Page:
In an end-of-November Washington Post-Schar School poll of registered voters in Alabama (which predicted a 78-19 white evangelical split for Moore, and was the only final poll to meet FiveThirtyEight’s “gold standard”), 77 percent of self-identified white evangelicals trusted Moore to handle the issue of abortion better than Jones. However, only 27 percent said a candidate’s position on abortion would be the most important factor in their vote, while a plurality of 31 percent said health care and 22 percent said personal moral conduct. On that front, 59 percent said Moore had higher standards of personal moral conduct, while 22 percent said Jones.

Among black Protestants, the poll found that 58 percent said a candidate’s position on health care would be the most important factor in their vote, followed by 23 percent who said personal moral conduct and only 2 percent who said abortion. On which candidate was more moral, 91 percent said Jones and 5 percent said Moore.

In one of the last surveys released before the election, Fox News found that 61 percent of white evangelicals likely to vote for Jones strongly supported him, 12 percent had reservations, and 26 percent mainly disliked Moore. Among white evangelicals likely to vote for Moore, 62 percent strongly supported him, 27 percent had reservations, and 10 percent mainly disliked Jones.

Other exit poll findings:

  • Among voters who strongly favored their candidate (65% of voters), 59 percent voted for Jones and 41 percent voted for Moore.
  • Among those who supported their candidate with reservations (21% of voters), 70 percent voted for Moore and 29 percent voted for Jones.
  • Among those who disliked the other candidate (12% of voters), 47 percent voted for Moore and 44 percent voted for Jones.
  • Overall, 56 percent of voters had an unfavorable opinion of Moore and 41 percent had a favorable one. For Jones, 51 percent had a favorable opinion of him and 38 percent had an unfavorable one.
  • 57 percent of voters made up their mind on who to vote for before November (when allegations of sexual misconduct against Moore first surfaced). This group split 53–46 for Jones.
  • 21 percent of voters decided their vote in November. This group also split 53–46 for Jones.
  • 9 percent of voters had decided earlier in December. This group split 50–47 for Moore.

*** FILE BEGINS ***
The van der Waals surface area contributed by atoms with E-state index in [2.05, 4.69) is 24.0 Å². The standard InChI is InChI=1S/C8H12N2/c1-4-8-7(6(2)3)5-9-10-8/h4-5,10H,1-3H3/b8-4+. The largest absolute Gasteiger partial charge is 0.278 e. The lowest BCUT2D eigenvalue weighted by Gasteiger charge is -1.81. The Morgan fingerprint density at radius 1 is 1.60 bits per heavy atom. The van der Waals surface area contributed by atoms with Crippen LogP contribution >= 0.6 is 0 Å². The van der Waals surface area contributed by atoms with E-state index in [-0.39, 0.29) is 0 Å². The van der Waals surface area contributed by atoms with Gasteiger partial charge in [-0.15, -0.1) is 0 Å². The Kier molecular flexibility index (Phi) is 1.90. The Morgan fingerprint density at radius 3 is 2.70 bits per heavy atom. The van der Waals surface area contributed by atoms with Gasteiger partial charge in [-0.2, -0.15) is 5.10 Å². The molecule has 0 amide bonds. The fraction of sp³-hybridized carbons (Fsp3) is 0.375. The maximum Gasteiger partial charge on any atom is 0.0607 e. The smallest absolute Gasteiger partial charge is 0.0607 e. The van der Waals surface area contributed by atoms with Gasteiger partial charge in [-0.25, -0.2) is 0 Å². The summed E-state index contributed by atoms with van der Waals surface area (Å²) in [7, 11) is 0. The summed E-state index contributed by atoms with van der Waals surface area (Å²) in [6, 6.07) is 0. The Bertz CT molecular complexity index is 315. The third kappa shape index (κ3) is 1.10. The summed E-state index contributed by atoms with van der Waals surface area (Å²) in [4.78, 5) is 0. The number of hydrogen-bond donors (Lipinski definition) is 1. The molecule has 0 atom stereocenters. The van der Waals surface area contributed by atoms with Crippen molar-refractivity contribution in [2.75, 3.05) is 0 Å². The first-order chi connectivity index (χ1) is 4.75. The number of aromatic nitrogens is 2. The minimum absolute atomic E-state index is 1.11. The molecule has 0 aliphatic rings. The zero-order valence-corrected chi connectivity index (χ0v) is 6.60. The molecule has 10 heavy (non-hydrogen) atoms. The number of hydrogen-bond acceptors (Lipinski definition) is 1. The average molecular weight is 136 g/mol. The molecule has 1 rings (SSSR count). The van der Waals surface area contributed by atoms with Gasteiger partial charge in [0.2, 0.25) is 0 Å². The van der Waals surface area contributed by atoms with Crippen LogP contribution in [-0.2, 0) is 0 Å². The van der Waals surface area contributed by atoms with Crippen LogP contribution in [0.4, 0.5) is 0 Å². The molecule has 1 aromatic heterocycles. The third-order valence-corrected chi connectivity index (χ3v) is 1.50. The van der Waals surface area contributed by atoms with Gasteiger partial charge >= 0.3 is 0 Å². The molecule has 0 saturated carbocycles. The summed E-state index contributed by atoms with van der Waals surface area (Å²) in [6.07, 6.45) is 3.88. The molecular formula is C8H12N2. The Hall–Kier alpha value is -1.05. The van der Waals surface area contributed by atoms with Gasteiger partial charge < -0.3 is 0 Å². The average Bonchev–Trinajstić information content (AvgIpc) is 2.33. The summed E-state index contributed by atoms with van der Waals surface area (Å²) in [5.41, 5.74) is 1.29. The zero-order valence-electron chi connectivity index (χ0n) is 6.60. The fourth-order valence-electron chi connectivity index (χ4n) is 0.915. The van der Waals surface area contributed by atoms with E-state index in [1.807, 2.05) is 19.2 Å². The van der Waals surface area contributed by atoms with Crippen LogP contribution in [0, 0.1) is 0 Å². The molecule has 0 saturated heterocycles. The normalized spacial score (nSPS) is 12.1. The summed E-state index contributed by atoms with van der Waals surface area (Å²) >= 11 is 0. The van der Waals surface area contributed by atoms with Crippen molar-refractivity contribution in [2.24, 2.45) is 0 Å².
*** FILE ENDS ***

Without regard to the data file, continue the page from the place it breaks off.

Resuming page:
• 12 percent of voters decided in just the last few days. This group split 57–38 for Moore.

Half of Alabama voters said President Donald Trump was “not a factor” in their vote, while 26 percent said their vote was to support him and 20 percent said it was to oppose him. Overall, 48 percent of voters approve of Trump (33% strongly) while 47 percent disapprove of him (40% strongly).

Meanwhile, as CT reported Monday, national evangelicals disagreed with their Alabama peers on Moore’s candidacy.

On Tuesday, Politico/Morning Consult released their latest nationwide poll of registered voters, conducted December 8–11 and including a multiethnic sample of 558 self-identified evangelicals.

The survey found, among evangelicals nationwide:

  • 33 percent believe the allegations against Moore are credible, while 23 percent do not. A plurality of 44 percent said they don’t know or have no opinion.
  • 52 percent believe the US Senate should have expelled Moore if he had won the race, while 22 percent believe it should not have expelled him.
  • 42 percent believe it was wrong for the Republican National Committee to resume its financial support of Moore’s campaign, while 28 percent believe this was the right thing to do.

Almost 3 out of 4 evangelicals said they are willing to support a politician they personally dislike if they agree on the issues (74% willing vs. 12% not willing). When voting, 34 percent said a candidate’s character matters most to them, while 53 percent said a candidate’s policy positions matter most.

For comparison, back in Alabama, the Fox News poll found that among registered white evangelical voters in the state, the most important voting factor for 46 percent was “a candidate with strong moral character,” while for 33 percent it was “a candidate who will vote the way you would vote.”

A Monmouth University poll of Alabama likely voters, released Monday, reported:

Christian evangelical Republicans are more likely to choose a representative who votes the way they want (55%) over one who lives a moral life (36%), while evangelical Democrats and independents choose the moral person (54%) over the preferred voting record (39%).

The Washington Post-Schar School poll asked Alabama voters: “In general, do you think an elected official who commits an immoral act in their personal life can still behave ethically and fulfill their duties in their public and professional life?” Among white evangelicals, 49 percent said yes and 32 percent said no; among black Protestants, 40 percent said yes and 51 percent said no.

CT editorialized on how the biggest loser of the election was not Moore (or Jones), but Christian witness.

Additional reporting by Sarah Eekhoff Zylstra